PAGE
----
I actually believe that a lot of people deeply hate thinking in a rational, reason-based way. I have a simple comeback when someone yells at me when I am driving or walking and it’s obvious that I’m in the right and they are in the wrong as far as traffic laws (which is not always the case, to be sure!).

“What could you possibly be trying to argue?”

This stops them in their tracks, because they are expecting me to just yell back that they are a jerk or to go to hell or whatever. They do not expect getting a demand to face up to what they are claiming. People stammer, flip me off, and in general, just don’t know what to do. An example is an intersection in my home area where there is a three-way stop, but one direction has no stop sign given it is in a shopping area. A few months ago, I was going through it and a woman who stopped and then proceeded because she expected me to stop as well had to slam on the brakes. She screamed “you idiot” and I said “what could you possibly be trying to argue?” Her reply was “you ran a stop sign” to which I replied “point out the stop sign to me.” She looked, saw no stop sign, and gave me a hearty “GO TO HELL.”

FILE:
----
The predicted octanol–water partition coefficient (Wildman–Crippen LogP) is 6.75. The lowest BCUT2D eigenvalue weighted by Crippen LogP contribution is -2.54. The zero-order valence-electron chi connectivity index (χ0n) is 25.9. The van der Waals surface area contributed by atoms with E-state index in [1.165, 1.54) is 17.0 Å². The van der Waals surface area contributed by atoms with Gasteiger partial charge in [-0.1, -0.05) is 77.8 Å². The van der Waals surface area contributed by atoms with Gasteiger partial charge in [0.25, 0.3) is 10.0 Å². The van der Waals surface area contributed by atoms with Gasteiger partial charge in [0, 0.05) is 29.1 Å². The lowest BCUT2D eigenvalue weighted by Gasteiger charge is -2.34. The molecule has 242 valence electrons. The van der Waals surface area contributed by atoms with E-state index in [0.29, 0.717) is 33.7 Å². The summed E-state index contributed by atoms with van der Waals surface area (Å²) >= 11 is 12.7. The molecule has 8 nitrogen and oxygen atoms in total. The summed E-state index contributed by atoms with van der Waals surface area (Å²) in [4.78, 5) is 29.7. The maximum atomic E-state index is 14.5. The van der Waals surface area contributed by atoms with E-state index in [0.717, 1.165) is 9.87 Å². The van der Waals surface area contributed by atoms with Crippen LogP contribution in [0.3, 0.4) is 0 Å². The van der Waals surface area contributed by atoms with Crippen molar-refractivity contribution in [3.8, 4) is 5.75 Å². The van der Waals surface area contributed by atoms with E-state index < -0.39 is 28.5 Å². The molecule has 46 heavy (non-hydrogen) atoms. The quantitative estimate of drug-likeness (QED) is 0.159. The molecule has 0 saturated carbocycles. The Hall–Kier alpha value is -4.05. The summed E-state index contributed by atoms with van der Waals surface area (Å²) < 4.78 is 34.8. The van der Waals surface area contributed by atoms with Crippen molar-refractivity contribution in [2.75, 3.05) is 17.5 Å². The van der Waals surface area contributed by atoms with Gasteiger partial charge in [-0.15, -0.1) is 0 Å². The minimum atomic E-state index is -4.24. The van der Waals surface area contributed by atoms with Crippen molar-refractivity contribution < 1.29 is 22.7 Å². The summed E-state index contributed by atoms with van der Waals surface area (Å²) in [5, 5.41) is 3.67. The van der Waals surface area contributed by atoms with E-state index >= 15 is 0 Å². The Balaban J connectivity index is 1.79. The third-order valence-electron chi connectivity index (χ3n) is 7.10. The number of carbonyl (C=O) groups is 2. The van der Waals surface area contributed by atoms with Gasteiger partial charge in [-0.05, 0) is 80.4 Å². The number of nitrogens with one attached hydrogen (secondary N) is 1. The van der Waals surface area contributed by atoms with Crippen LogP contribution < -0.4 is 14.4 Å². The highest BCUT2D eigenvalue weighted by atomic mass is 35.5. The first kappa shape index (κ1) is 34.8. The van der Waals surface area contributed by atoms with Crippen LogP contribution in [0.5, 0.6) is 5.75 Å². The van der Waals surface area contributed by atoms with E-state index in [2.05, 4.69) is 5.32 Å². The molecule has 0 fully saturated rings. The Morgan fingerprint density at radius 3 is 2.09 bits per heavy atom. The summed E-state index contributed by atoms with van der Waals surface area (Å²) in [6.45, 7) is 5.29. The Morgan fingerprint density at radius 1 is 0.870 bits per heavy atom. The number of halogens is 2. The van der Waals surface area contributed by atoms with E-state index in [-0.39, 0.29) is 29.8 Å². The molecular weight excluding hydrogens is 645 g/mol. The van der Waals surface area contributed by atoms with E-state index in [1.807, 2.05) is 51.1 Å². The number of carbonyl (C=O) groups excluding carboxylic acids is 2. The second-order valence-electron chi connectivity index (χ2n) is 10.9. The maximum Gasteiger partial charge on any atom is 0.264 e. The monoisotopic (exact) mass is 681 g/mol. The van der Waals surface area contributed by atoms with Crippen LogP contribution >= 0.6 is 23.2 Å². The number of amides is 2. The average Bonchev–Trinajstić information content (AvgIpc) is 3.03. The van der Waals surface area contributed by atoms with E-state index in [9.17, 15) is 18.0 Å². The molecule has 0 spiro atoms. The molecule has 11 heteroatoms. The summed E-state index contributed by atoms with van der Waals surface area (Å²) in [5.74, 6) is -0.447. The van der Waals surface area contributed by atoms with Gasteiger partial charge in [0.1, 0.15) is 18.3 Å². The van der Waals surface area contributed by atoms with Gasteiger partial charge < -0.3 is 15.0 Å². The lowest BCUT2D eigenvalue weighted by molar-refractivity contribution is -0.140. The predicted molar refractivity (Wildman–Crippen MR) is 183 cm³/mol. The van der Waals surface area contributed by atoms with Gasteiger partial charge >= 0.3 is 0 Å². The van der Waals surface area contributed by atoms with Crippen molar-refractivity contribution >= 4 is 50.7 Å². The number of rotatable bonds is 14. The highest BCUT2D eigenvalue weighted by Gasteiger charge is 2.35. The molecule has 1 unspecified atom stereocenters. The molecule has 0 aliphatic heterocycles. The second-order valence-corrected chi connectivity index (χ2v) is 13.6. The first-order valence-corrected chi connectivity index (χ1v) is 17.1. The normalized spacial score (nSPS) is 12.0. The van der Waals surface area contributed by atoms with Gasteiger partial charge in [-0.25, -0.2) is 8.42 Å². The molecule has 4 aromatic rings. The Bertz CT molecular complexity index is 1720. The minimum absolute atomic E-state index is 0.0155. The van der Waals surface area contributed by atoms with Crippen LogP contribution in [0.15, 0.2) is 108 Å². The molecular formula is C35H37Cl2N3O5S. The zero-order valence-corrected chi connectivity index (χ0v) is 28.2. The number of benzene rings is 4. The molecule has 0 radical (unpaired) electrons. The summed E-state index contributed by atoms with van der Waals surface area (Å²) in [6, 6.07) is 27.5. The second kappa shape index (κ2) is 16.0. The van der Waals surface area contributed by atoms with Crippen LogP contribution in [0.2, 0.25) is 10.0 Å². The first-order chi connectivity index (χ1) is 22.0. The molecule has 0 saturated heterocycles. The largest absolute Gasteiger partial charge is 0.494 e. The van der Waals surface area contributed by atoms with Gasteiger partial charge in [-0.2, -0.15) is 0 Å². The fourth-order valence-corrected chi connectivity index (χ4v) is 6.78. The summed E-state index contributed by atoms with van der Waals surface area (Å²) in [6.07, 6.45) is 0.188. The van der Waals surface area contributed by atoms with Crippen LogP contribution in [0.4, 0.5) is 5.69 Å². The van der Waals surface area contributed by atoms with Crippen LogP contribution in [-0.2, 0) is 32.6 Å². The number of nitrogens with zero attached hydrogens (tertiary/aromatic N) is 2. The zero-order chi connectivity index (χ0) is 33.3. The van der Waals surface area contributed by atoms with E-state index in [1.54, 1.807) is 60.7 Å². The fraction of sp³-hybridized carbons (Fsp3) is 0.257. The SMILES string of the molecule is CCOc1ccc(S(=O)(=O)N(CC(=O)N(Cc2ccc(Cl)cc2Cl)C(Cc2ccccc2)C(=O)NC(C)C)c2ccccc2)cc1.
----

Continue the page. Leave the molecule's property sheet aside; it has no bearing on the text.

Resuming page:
The point is, all of us have ideas that we assume are true that would not hold up in court, in a situation where the facts matter the most. A situation where you can’t just yell at someone that they are an idiot, or create any other distraction, but where you have to test the idea on its merits.

For most things, our ideas are harmless. You might believe for example that brown recluse spider bites are common (they aren’t), sharks can’t get cancer, or any of a number of popular myths. But conspiracies have a darker side, as we have seen with the Stop the Steal, Pizzagate, and the various COVID myths. They can drive average people to attack the U.S. Capitol Building, take horse medicine, and show up at a pizza parlor gun in hand to take out a non-existent child trafficking ring while terrifying innocent people.

Jones is a big source of these sorts of malevolent myths. He and his followers deeply believe a lot of dangerous nonsense that they defend through bluster, lies, and threats. None of that was effective in the courtroom during his trial.

I wish that I could say this is giving his fans some pause, some time to reflect and realize how wrong they were. But for most of them, it will not. They will view this as yet more proof of conspiracy, that the powers that be forced him to say Sandy Hook was real. I also fear that it will drive some of them to at least plan violence, so I really hope the right people are paying attention (including heightened security for the judge).

Because quite often, when a person has their beliefs torn apart by reality, this is not something they are used to, so they dig in. Unfortunately for Jones and fortunately for basic decency, digging in will not help Jones avoid a big lawsuit that hopefully ruins him. Because reality and the facts are not on his side.

The last word goes to The Pretenders.